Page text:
The fortlet lying beneath the Antonine fort at Croy Hill, and another at Bar Hill, are now thought not to be Agricolan.

Dateable Pottery Evidence

No decorated pottery from either the Central or Southern Gaulish factories has been recovered from the environs of the Croy Hill Antonine fort. This makes accurate identification of the occupation phase(s) very difficult.

The Numismatic Evidence

Only four coins have een recovered from the environs of the fort, a heat-deformed denarius of Domitian, a denarius and a sestertius of Trajan and a fragment of a Hadrianic as.

Other Roman Sites in the Neighbourhood

There are two temporary marching camps nearby at Dullatur (NS7476).

Roman Military Units at Croy Hill

Legio Sextae Victrix Pia Fidelis
The Sixth Victorious Legion Loyal and Faithful

NYMPHIS VEXILLATIO LEG VI VIC P F SVB FABIO LIBERALI TRIB MIL VSLM

"For the Nymphs,¹ a detachment of the Sixth Victorious Legion Loyal and Faithful under [the command] of the military tribune Fabius Liberalis, willingly and deservedly fulfill their vow."

(RIB 2160; altarstone)

There are seven inscriptions on stone recorded in the R.I.B. for Croy Hill, four of which mention the Sixth Legion, and a fifth possibly mentions a centurion of the unit. The Sixth normally garrisoned the fortress at Eburacum (York), and evidently, the emperor Antoninus Pius used a number of cohorts from this legion to garrison some of the strategic parts of his northern fortification. The finding of an altarstone dedicated by a tribune of the Sixth (vide supra) very likely means that a cohort from this legion were quartered here at the Croy Hill fort.

Cohort and Centurial Stones from Croy Hill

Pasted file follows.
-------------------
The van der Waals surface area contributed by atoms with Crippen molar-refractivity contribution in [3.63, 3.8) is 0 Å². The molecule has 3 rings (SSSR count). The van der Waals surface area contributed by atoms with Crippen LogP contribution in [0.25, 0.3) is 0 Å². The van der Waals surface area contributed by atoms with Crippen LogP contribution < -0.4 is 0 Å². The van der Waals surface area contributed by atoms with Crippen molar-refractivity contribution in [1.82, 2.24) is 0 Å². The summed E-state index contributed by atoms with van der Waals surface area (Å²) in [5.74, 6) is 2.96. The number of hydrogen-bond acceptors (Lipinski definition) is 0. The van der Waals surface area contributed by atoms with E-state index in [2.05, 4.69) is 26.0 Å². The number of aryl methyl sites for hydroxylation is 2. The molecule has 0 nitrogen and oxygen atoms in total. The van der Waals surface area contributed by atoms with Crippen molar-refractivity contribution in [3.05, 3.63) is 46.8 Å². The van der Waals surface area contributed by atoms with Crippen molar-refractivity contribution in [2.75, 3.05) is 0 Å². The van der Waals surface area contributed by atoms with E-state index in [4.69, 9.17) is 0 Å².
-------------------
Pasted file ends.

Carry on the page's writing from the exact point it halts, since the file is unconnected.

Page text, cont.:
LEG VI VIC P F LEG VI LEG VI VIC P F F > GLICONIS ABRVCIVS

"Legio Sextae Victrix Pia Fidelis."

"The Sixth Legion."

"The Sixth Legion Loyal and Faithful made this."

"The century of Gliconius Abrucius [made this]."

(RIB 2161)

(RIB 2162)

(RIB 2163)

(RIB 2164)

Altar to the God Jupiter

I O M DOLICHENO ...

"To Jupiter Best and Greatest of Doliche,¹ [...]"

(RIB 2158; relief of Jupiter)

  1. Jupiter was the head of the Roman pantheon who had a magnificent temple dedicated to him at Doliche in Syria, hence the epithet.

Besides the Altar to the Nymphs dedicated by the Sixth Legion (vide RIB 2160 supra), there is in addition a partial inscription from a statuette of Jupiter (vide supra) and another damaged altarstone dedicated to the Roman war god Mars (vide infra).

Altar to the God Mars

MARTI G D... B... V S

"To Mars. G[aius D... B...] fulfills a vow."

(RIB 2159; altarstone)

See: The Archaeology of Roman Britain by R.G. Collingwood (Methuen, London, 1930);
The Roman Wall in Scotland by Sir George MacDonald (Oxford, 2nd Ed. 1934) pp.258-71;
The Roman Inscriptions of Britain by R.G. Collingwood and R.P. Wright (Oxford 1965);
The Roman Occupations of Scotland by B.R. Hartley in Britannia III (1972) pp.1-55;
A Survey of the Coin Finds from the Antonine Wall by Richard Abdy in Britannia xxxiii (2002) pp.189-217.
All English translations, including any inherent mistakes, are my own.